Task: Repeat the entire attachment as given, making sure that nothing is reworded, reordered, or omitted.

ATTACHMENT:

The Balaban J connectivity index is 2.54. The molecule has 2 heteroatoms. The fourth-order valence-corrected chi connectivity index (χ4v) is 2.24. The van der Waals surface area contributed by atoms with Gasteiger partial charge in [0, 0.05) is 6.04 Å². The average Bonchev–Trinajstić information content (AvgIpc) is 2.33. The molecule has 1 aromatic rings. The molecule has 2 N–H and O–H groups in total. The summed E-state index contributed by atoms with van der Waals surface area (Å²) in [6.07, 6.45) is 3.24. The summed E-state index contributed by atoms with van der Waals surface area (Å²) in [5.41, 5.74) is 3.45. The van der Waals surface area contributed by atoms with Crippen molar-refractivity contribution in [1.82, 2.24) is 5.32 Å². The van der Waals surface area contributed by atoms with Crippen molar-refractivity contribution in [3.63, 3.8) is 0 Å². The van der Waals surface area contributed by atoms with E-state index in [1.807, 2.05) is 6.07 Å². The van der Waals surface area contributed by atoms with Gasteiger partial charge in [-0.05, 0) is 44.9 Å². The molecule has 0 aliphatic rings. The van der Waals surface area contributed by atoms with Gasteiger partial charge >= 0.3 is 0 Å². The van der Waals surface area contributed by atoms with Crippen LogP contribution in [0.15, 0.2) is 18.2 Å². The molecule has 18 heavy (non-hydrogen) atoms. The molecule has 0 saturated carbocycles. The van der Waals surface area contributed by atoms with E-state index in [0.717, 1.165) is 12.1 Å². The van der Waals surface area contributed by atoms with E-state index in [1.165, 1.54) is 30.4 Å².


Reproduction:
The Balaban J connectivity index is 2.54. The molecule has 2 heteroatoms. The fourth-order valence-corrected chi connectivity index (χ4v) is 2.24. The van der Waals surface area contributed by atoms with Gasteiger partial charge in [0, 0.05) is 6.04 Å². The average Bonchev–Trinajstić information content (AvgIpc) is 2.33. The molecule has 1 aromatic rings. The molecule has 2 N–H and O–H groups in total. The summed E-state index contributed by atoms with van der Waals surface area (Å²) in [6.07, 6.45) is 3.24. The summed E-state index contributed by atoms with van der Waals surface area (Å²) in [5.41, 5.74) is 3.45. The van der Waals surface area contributed by atoms with Crippen molar-refractivity contribution in [1.82, 2.24) is 5.32 Å². The van der Waals surface area contributed by atoms with Crippen molar-refractivity contribution in [3.63, 3.8) is 0 Å². The van der Waals surface area contributed by atoms with E-state index in [1.807, 2.05) is 6.07 Å². The van der Waals surface area contributed by atoms with Gasteiger partial charge in [-0.05, 0) is 44.9 Å². The molecule has 0 aliphatic rings. The van der Waals surface area contributed by atoms with Gasteiger partial charge >= 0.3 is 0 Å². The van der Waals surface area contributed by atoms with Crippen LogP contribution in [0.15, 0.2) is 18.2 Å². The molecule has 18 heavy (non-hydrogen) atoms. The molecule has 0 saturated carbocycles. The van der Waals surface area contributed by atoms with E-state index in [0.717, 1.165) is 12.1 Å². The van der Waals surface area contributed by atoms with E-state index in [1.165, 1.54) is 30.4 Å².